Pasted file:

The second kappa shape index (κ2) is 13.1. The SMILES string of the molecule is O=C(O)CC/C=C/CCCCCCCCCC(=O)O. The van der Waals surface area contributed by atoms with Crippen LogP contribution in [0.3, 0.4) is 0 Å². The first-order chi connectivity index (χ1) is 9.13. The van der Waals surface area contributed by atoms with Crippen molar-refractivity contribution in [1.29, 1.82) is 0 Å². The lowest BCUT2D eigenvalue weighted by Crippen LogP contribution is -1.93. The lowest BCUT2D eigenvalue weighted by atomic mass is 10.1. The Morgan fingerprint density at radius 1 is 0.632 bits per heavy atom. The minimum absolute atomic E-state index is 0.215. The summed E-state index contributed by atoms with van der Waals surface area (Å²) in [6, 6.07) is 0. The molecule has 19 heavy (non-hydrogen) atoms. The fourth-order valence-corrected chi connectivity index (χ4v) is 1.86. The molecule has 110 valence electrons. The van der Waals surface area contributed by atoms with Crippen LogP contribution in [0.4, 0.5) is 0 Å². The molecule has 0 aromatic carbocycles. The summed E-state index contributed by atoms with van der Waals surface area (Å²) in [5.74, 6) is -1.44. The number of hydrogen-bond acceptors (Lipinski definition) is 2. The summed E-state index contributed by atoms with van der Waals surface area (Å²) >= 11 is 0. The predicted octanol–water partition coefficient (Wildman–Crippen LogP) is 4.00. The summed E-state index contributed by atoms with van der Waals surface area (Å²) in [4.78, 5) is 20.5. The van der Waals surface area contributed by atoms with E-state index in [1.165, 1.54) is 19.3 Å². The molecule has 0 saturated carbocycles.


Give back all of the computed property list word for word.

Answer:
The second kappa shape index (κ2) is 13.1. The SMILES string of the molecule is O=C(O)CC/C=C/CCCCCCCCCC(=O)O. The van der Waals surface area contributed by atoms with Crippen LogP contribution in [0.3, 0.4) is 0 Å². The first-order chi connectivity index (χ1) is 9.13. The van der Waals surface area contributed by atoms with Crippen molar-refractivity contribution in [1.29, 1.82) is 0 Å². The lowest BCUT2D eigenvalue weighted by Crippen LogP contribution is -1.93. The lowest BCUT2D eigenvalue weighted by atomic mass is 10.1. The Morgan fingerprint density at radius 1 is 0.632 bits per heavy atom. The minimum absolute atomic E-state index is 0.215. The summed E-state index contributed by atoms with van der Waals surface area (Å²) in [6, 6.07) is 0. The molecule has 19 heavy (non-hydrogen) atoms. The fourth-order valence-corrected chi connectivity index (χ4v) is 1.86. The molecule has 110 valence electrons. The van der Waals surface area contributed by atoms with Crippen LogP contribution in [0.4, 0.5) is 0 Å². The molecule has 0 aromatic carbocycles. The summed E-state index contributed by atoms with van der Waals surface area (Å²) in [5.74, 6) is -1.44. The number of hydrogen-bond acceptors (Lipinski definition) is 2. The summed E-state index contributed by atoms with van der Waals surface area (Å²) >= 11 is 0. The predicted octanol–water partition coefficient (Wildman–Crippen LogP) is 4.00. The summed E-state index contributed by atoms with van der Waals surface area (Å²) in [4.78, 5) is 20.5. The van der Waals surface area contributed by atoms with E-state index in [1.165, 1.54) is 19.3 Å². The molecule has 0 saturated carbocycles.